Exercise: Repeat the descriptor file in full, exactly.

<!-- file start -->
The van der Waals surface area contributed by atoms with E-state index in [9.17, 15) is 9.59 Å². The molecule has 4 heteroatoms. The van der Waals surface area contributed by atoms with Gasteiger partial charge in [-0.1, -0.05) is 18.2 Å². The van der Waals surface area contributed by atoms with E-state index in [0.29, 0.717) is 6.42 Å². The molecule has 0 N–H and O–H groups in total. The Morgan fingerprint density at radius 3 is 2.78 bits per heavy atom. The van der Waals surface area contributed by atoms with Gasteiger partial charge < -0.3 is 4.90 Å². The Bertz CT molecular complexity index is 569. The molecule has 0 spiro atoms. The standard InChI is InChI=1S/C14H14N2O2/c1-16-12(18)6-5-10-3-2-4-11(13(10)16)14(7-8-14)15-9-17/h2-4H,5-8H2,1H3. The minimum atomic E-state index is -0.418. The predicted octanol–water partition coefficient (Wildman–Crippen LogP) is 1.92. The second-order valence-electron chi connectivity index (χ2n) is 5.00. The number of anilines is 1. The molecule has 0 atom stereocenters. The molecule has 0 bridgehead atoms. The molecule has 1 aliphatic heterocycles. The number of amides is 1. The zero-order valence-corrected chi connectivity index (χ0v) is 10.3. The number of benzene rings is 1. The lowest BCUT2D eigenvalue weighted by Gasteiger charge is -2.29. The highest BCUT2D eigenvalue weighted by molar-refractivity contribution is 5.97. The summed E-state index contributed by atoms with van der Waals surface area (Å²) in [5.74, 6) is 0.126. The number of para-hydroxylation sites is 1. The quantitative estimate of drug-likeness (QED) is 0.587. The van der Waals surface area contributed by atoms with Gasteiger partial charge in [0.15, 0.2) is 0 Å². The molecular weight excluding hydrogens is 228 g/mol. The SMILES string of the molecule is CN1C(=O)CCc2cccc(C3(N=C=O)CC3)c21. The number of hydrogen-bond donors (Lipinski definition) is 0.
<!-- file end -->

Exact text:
The van der Waals surface area contributed by atoms with E-state index in [9.17, 15) is 9.59 Å². The molecule has 4 heteroatoms. The van der Waals surface area contributed by atoms with Gasteiger partial charge in [-0.1, -0.05) is 18.2 Å². The van der Waals surface area contributed by atoms with E-state index in [0.29, 0.717) is 6.42 Å². The molecule has 0 N–H and O–H groups in total. The Morgan fingerprint density at radius 3 is 2.78 bits per heavy atom. The van der Waals surface area contributed by atoms with Gasteiger partial charge < -0.3 is 4.90 Å². The Bertz CT molecular complexity index is 569. The molecule has 0 spiro atoms. The standard InChI is InChI=1S/C14H14N2O2/c1-16-12(18)6-5-10-3-2-4-11(13(10)16)14(7-8-14)15-9-17/h2-4H,5-8H2,1H3. The minimum atomic E-state index is -0.418. The predicted octanol–water partition coefficient (Wildman–Crippen LogP) is 1.92. The second-order valence-electron chi connectivity index (χ2n) is 5.00. The number of anilines is 1. The molecule has 0 atom stereocenters. The molecule has 0 bridgehead atoms. The molecule has 1 aliphatic heterocycles. The number of amides is 1. The zero-order valence-corrected chi connectivity index (χ0v) is 10.3. The number of benzene rings is 1. The lowest BCUT2D eigenvalue weighted by Gasteiger charge is -2.29. The highest BCUT2D eigenvalue weighted by molar-refractivity contribution is 5.97. The summed E-state index contributed by atoms with van der Waals surface area (Å²) in [5.74, 6) is 0.126. The number of para-hydroxylation sites is 1. The quantitative estimate of drug-likeness (QED) is 0.587. The van der Waals surface area contributed by atoms with Gasteiger partial charge in [0.15, 0.2) is 0 Å². The molecular weight excluding hydrogens is 228 g/mol. The SMILES string of the molecule is CN1C(=O)CCc2cccc(C3(N=C=O)CC3)c21. The number of hydrogen-bond donors (Lipinski definition) is 0.